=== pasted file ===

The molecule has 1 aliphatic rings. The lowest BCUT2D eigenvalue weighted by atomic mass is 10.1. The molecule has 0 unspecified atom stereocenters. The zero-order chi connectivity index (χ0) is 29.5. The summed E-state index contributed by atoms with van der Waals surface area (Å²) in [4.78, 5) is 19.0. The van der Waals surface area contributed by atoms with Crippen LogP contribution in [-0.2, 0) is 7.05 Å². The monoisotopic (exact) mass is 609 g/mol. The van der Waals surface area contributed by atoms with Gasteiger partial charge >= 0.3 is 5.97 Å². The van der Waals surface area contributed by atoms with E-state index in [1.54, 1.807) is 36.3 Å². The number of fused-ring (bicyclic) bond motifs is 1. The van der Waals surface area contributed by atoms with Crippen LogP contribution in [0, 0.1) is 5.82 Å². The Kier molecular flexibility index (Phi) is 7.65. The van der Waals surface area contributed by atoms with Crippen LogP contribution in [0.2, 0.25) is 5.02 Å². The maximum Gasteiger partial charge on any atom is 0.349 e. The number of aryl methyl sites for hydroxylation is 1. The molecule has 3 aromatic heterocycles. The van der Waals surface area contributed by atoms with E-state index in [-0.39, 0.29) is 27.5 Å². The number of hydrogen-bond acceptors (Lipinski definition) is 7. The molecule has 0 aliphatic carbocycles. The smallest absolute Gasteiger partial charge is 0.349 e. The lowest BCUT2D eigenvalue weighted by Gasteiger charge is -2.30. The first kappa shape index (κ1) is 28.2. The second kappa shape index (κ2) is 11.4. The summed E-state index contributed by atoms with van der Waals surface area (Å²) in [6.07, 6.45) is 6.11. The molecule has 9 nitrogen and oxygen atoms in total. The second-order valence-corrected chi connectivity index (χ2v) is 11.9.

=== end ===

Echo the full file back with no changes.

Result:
The molecule has 1 aliphatic rings. The lowest BCUT2D eigenvalue weighted by atomic mass is 10.1. The molecule has 0 unspecified atom stereocenters. The zero-order chi connectivity index (χ0) is 29.5. The summed E-state index contributed by atoms with van der Waals surface area (Å²) in [4.78, 5) is 19.0. The van der Waals surface area contributed by atoms with Crippen LogP contribution in [-0.2, 0) is 7.05 Å². The monoisotopic (exact) mass is 609 g/mol. The van der Waals surface area contributed by atoms with Gasteiger partial charge >= 0.3 is 5.97 Å². The van der Waals surface area contributed by atoms with E-state index in [1.54, 1.807) is 36.3 Å². The number of fused-ring (bicyclic) bond motifs is 1. The van der Waals surface area contributed by atoms with Crippen LogP contribution in [0, 0.1) is 5.82 Å². The Kier molecular flexibility index (Phi) is 7.65. The van der Waals surface area contributed by atoms with Crippen LogP contribution in [0.2, 0.25) is 5.02 Å². The maximum Gasteiger partial charge on any atom is 0.349 e. The number of aryl methyl sites for hydroxylation is 1. The molecule has 3 aromatic heterocycles. The van der Waals surface area contributed by atoms with E-state index in [-0.39, 0.29) is 27.5 Å². The number of hydrogen-bond acceptors (Lipinski definition) is 7. The molecule has 0 aliphatic carbocycles. The smallest absolute Gasteiger partial charge is 0.349 e. The lowest BCUT2D eigenvalue weighted by Gasteiger charge is -2.30. The first kappa shape index (κ1) is 28.2. The second kappa shape index (κ2) is 11.4. The summed E-state index contributed by atoms with van der Waals surface area (Å²) in [6.07, 6.45) is 6.11. The molecule has 9 nitrogen and oxygen atoms in total. The second-order valence-corrected chi connectivity index (χ2v) is 11.9.